Syrian rebels have clashed with government forces at one of the country’s main crossings into Turkey, as the UN said the number of refugees who have fled the violence has surged to more than 170,000.
An army convoy was heading to the Bab al Hawa border when it was ambushed by opposition fighters. Footage appears to show rebels shooting at military tanks and helicopters.
Meanwhile, in the nearby city of Aleppo, Syrian jets continued to strike residential areas, reportedly killing a woman and three children.
Jets also bombed the town of Aazaz on Friday, just days after an air strike that flattened homes and killed at least 40 people, the Syrian Observatory for Human Rights said.
Fighting has also been reported in the central city of Homs and the southern city of Herak. The Syrian Observatory for Human Rights said 129 people were killed in violence on Friday alone.
The intensified fighting has sent thousands more Syrians fleeing into neighbouring countries, particularly Turkey, as the divided international community appears powerless to act.
More than 170,000 Syrians have sought sanctuary in Lebanon, Turkey, Jordan and Iraq – at least 12,000 of them in the last three days – leading to a growing humanitarian crisis, the UN said.
French foreign minister Laurent Fabius called for President Bashar al Assad’s regime to be “smashed fast” as he visited the largest of the refugee camps in Turkey.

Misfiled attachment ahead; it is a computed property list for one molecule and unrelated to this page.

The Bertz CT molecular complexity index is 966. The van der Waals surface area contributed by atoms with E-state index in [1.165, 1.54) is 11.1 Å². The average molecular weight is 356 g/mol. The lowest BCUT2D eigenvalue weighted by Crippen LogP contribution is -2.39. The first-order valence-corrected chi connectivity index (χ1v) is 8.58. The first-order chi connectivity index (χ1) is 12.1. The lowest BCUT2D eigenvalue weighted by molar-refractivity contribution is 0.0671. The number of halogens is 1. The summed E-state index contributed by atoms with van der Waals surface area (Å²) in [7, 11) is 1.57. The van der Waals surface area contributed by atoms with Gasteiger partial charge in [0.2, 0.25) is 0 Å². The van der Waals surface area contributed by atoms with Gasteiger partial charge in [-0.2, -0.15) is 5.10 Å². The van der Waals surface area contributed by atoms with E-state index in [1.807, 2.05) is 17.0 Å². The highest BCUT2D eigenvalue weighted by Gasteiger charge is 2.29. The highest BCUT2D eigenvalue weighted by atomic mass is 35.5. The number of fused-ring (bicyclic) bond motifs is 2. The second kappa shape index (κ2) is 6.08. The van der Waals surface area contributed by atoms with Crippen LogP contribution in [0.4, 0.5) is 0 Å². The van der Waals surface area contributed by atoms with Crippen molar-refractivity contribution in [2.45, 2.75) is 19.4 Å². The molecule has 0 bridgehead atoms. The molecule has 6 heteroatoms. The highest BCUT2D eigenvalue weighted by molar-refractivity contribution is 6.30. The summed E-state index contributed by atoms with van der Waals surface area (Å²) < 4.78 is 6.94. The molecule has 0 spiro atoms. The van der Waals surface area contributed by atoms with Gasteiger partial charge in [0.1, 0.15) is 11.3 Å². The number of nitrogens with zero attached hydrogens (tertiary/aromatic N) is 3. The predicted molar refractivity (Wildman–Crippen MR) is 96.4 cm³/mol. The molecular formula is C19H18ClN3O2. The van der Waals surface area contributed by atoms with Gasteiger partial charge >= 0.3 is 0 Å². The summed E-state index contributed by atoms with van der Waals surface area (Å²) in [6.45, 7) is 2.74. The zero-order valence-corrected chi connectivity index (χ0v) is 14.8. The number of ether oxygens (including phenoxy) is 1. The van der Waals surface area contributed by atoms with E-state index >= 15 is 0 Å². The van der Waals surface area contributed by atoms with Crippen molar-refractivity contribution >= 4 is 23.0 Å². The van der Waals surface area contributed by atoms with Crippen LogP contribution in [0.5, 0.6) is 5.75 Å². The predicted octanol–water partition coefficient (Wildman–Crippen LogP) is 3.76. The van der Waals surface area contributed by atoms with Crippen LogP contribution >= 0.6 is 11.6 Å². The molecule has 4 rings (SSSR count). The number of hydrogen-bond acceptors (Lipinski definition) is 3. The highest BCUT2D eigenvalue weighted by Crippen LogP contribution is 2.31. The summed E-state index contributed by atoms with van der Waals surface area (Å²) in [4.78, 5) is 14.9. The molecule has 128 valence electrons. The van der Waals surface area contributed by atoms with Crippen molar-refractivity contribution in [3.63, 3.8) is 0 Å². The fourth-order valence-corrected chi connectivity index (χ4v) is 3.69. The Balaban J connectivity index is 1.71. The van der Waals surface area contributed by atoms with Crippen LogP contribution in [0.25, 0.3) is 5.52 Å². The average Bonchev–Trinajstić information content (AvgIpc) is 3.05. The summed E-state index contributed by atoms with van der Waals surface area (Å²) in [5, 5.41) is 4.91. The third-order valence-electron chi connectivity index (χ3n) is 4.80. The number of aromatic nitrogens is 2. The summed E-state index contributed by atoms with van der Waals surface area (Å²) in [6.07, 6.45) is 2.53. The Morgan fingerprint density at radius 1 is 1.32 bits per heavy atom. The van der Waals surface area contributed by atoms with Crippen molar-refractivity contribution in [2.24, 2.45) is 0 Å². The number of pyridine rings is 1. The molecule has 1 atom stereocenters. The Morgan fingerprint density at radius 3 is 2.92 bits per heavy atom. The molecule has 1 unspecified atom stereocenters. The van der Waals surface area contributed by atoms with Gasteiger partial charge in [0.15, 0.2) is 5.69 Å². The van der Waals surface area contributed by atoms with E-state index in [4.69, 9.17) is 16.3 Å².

“After hearing the refugees and their account of the massacres of the regime, Mr Bashar al-Assad doesn’t deserve to be on this earth,” he said.
Russia has rejected a proposal to set up no-fly zones to help fleeing civilians after the US said it was ready to consider the move.
“You have to solve citizen security issues using methods put in practice by international humanitarian law,” Russian foreign minister Sergei Lavrov told.
“But if you try to create no-fly zones and safety zones for military purposes by citing an international crisis – this is unacceptable.”
On Friday, veteran Algerian diplomat Lakhdar Brahimi, 78, took over as international envoy from Kofi Annan, who quit after the failure of his peace plan.
He was not confident he would be able to end the 17-month-old conflict, which the UN says has so far killed 17,000 people.
“I might very well fail, but we sometimes are lucky and we can get a breakthrough,” he said. “We have got to try. We have got to see that the Syrian people are not abandoned.”